Neat net tricks

NetRix, the latest exhibition at Haifa's Madatech museum, turns 'Internet' into 'Inter-active-net.'

museum internet 88 248 (photo credit: Courtesy)
museum internet 88 248
(photo credit: Courtesy)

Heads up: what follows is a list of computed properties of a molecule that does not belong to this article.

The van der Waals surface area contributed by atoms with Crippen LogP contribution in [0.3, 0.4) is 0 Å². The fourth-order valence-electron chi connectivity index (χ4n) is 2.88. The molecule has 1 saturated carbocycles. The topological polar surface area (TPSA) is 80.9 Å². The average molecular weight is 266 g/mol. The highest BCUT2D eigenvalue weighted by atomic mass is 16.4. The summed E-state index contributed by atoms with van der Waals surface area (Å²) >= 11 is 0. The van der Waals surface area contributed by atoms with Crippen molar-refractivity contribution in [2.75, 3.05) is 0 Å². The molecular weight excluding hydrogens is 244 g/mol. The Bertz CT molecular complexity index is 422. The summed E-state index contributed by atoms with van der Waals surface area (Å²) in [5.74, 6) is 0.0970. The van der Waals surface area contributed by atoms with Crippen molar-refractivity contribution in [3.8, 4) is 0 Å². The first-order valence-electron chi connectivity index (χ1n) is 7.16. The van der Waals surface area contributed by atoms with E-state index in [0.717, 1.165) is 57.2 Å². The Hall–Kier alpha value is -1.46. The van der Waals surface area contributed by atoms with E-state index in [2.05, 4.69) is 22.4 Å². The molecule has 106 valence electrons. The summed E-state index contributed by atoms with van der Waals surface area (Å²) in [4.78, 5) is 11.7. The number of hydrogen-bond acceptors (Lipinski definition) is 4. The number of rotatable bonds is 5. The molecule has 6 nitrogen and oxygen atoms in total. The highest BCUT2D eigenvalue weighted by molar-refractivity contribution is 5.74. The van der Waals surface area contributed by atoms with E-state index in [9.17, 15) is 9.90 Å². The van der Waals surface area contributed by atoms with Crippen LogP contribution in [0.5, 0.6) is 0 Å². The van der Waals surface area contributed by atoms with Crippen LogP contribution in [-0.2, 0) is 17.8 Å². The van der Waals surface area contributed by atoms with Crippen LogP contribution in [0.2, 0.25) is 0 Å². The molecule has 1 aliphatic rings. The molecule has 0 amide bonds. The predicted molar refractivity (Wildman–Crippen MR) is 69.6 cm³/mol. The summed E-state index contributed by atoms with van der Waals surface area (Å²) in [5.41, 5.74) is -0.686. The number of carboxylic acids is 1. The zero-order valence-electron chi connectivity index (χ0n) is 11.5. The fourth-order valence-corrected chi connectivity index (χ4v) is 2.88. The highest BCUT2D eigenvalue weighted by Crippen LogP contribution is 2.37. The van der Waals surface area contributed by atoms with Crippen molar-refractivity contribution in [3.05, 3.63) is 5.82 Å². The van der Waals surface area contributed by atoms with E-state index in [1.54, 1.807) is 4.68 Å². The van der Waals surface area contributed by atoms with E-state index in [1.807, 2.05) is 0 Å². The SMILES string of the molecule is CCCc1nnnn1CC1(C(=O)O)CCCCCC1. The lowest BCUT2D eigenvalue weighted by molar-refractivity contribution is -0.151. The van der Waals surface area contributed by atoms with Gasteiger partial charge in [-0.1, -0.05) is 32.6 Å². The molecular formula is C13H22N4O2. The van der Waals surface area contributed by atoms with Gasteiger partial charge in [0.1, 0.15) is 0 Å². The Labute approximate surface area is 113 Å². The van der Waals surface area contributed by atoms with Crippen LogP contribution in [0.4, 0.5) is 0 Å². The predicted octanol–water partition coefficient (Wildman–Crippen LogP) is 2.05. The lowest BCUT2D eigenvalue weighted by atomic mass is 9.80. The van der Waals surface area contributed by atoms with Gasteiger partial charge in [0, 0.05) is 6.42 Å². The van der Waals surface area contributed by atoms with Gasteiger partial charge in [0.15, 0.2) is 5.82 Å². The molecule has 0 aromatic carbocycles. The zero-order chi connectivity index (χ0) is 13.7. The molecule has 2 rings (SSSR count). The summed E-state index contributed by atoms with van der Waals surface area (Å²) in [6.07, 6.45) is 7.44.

Israel is blessed with a plethora of museums and exhibitions celebrating the country's history, culture and accomplishments. Nearly every major (and some not so major) city and town has a museum presenting its history. There are museums dedicated to the country's historical heroes, like Theodor Herzl and David Ben-Gurion. There's a museum celebrating Egged buses (Holon) and the Israel Police (Kiryat Ata). There's a museum dedicated to wheat (Haifa), and even one with a display on the historical development of theatrical lighting (Hod Hasharon). All worthy of exposition, no doubt; but how about a museum dedicated to one of the country's biggest industries, hi-tech? It's not just a good idea - it's overdue, and at long last, Israel has an interactive museum exhibition dedicated to educating the public on the latest in hi-tech, and maybe even inspiring the next big start-up success. The exhibition, called NetRix (, opened in February, and according to exhibition directors Sharon Yanai and Eyal Amir, visitors are raving over the interactive displays and revealing demonstrations and discussions that are giving them a new perspective on the industry. Through games, hands-on activities and enlightening discussions, visitors learn about the history of the Internet and how firewalls work, and experience some of the best and most innovative technologies invented here and used the world over. NetRix is a part of Haifa's National Science Museum, called Madatech. Housed in the building that was the original site of the Technion, Madatech is perhaps best known for the Patagonian dinosaur exhibition it hosted last summer, which was visited by more than 60,000 people during July and August. Besides dinosaurs, Madatech has exhibitions on road safety, optical illusions, "the magic of science" and space travel, featuring the tragedy of astronaut Ilan Ramon. MOST MUSEUM exhibitions deal with the events of the past, or with the natural world, says museum director Yanai; NetRix is the only one that deals with the future, even when it ruminates on the past. "The Internet has already had such an impact on the world, and on Israeli society, and we are just at the beginning. Hopefully NetRix will give visitors a perspective beyond just surfing the Internet for their favorite sites, opening up the idea of a technological future they can be part of." The exhibition is broken up into several areas, spread out over three rooms - one for interactive displays and activities, a second for video displays and activities and a third dedicated to informal education, where participants analyze what they've seen in the other displays and hear more about the technologies behind them. "What makes us different is the educational aspect of the interaction with technology," says Yanai. "It's possible that visitors may have experienced some of what we show them, but chances are they never looked beyond the surface, understanding what's behind the technology and how it impacts them and the people around them." For that reason, visitors are admitted to the exhibition in smallish groups and given guided demonstrations of the technology, with experts helping them better understand the various nuances of what they're experiencing - which they go in to more depth about during the discussion portion of their visit. The exhibit features a display on the history of the Internet, following its evolution going back to the 1970s, when the US government wanted a way to connect its defense computers. Although history may sound dull to some, the display uses graphics and sound to completely envelop the viewer - you feel like you're inside the network, growing together with the system as ARPAnet evolves into the Internet as we know it today. One don't-miss NetRix activity is the Wii station, where visitors can play interactive games with a TV display. Wiis have been among the hottest consumer products in the US over the past couple of years - in fact, until just a few months ago, they were extremely hard to get, with people paying huge premiums to get their hands on one. Using a remote control setup, Wii systems ( let you play tennis, golf and bowl against avatars you create. If you've never tried it, believe me - it's the next best thing to being on the playing field. Along with the sports activities, NetRix allows visitors to participate in Wii Fit activities, where you follow an avatar "personal trainer" in a series of aerobic and other exercises and games. You can buy Wii systems right here at home, and although they aren't that well known yet, your kids may have heard about them - and after you've experienced one, they may just be able to convince you to shell out for one at home. Another activity introduces visitors to the art and practice of listening to streaming Internet radio - which you would think is probably well known enough already. But despite the tens of thousands of streaming stations around the world, there are still plenty of people who don't even know about Internet radio, and have never had the pleasure of listening to whatever they want, whenever they want; for example, only 13 percent of Americans listen to streaming radio on a regular basis. "The Internet radio area is a good example of how we try to make technology more accessible to visitors," says Yanai. "Anybody can tune in to Internet radio from their home computers, and once they learn about the phenomenon here, they can go and try it at home." AND THAT, says Yanai, is the whole point of NetRix. "Just about anything you can do here you can do at home," he says. "All of the technologies, as advanced as they are, are accessible to the average computer owner who has a broadband connection. What we're offering is the ability to look at and use these technologies in an innovative way, and to plant the seeds of technophilia, especially among the younger generation. Once kids and young adults see these technologies in context, they get excited about them, and begin to see themselves as being a part of the hi-tech future." And that inspiration is further fueled by the made-in-Israel technologies and products featured at NetRix. At the Famillion station, visitors can use one of the world's most popular on-line "social genealogy" systems where you can build a family tree, and discover other people you have a connection to. NetRix has several terminals dedicated to Famillion (, and users who have never used the site can register, build their family tree and use Famillion's unique software to discover long-lost relatives they never knew they had. And at the Gizmoz ( station, you can create your own 3D avatar, suitable for e-mailing or embedding in video clips, social media sites like Facebook or instant messengers like AIM, using made-in-Israel avatar technology. As far as I was concerned, though, the coolest station was the one using Israeli-made CamSpace ( software. CamSpace lets you interact with your computer without using the usual tethered input devices - mouse, steering wheel, joystick - to play games on your PC. Once installed, the CamSpace software hooks up with your computer's Webcam to let you interact with applications, with your hands taking action on-screen where you would usually use a "regular" input device - sort of like a Wii, but cheaper. The NetRix exhibit uses CamSpace to let you navigate a larger than life Google Earth display - just move the big stick around and zero in on the location you want. It's kind of like flying a plane and aiming for the runway, and it will give you a good idea of just how hard it is to fly a plane. THERE'S LOTS more to see at NetRix - all of it educational, as a museum exhibit should be, but fun too. Even walking around the place is a hi-tech experience, literally. Below you, under a plexiglass floor display, is a "virus" running around a big processor, trying to get into a computer's hard drive; but it can't, because it's stuck behind a wall - a firewall, of course. "The firewall display gives kids - and adults - a better idea of what the firewall in their own computer does," Amir says. And, he adds, don't be alarmed by the sirens that seem to go off randomly every few minutes. "One thing Internet users need to understand is that they need to be careful where they tread on-line, and that's a lesson we try to teach at NetRix. So, if you step onto a 'dangerous area' on the floor of the museum, you'll set off an alarm." Adding to the sensory experience is the "Totem," a tower of 24 screens that flash out news, photos, movies and Web headlines from the top sites in Israel and around the world. The Totem is watching you, too - and you may just see yourself on one of the screens that upload photos of visitors to Flickr. The NetRix exhibition was established as a result of the efforts of the Lichtman family, in memory of Dr. Gershon Lichtman, and with the help of StartupSeeds (, an Israeli organization dedicated to helping teens realize their hi-tech futures. The exhibition is open throughout the year, although most of the visitors on weekdays are kids on field trips with their classes (Amir says that "civilian" visitors are welcome during school hours as well). On the weekends, the place is frequented by families from all social strata and backgrounds (from secular Israeli to Arab to haredi, Amir says). Families with kids are especially welcome, and Madatech has discount tickets for whole families - although, both Amir and Yanai told me that "no one has ever been turned away from Madatech because they couldn't afford the entry fee." The NetRix staff is expecting a large crowd on Pessah, as families seek out new and interesting Hol Hamoed activities (reservations to join a group at a specific time might be a good idea; you sign up at the entry desk at Madatech. The museum has a kosher-for-Pessah restaurant, too). "NetRix is one of the few places in Israel where learning is fun," says Yanai - and not only is it fun, but it may inspire your kids to come up with the next big Internet thing.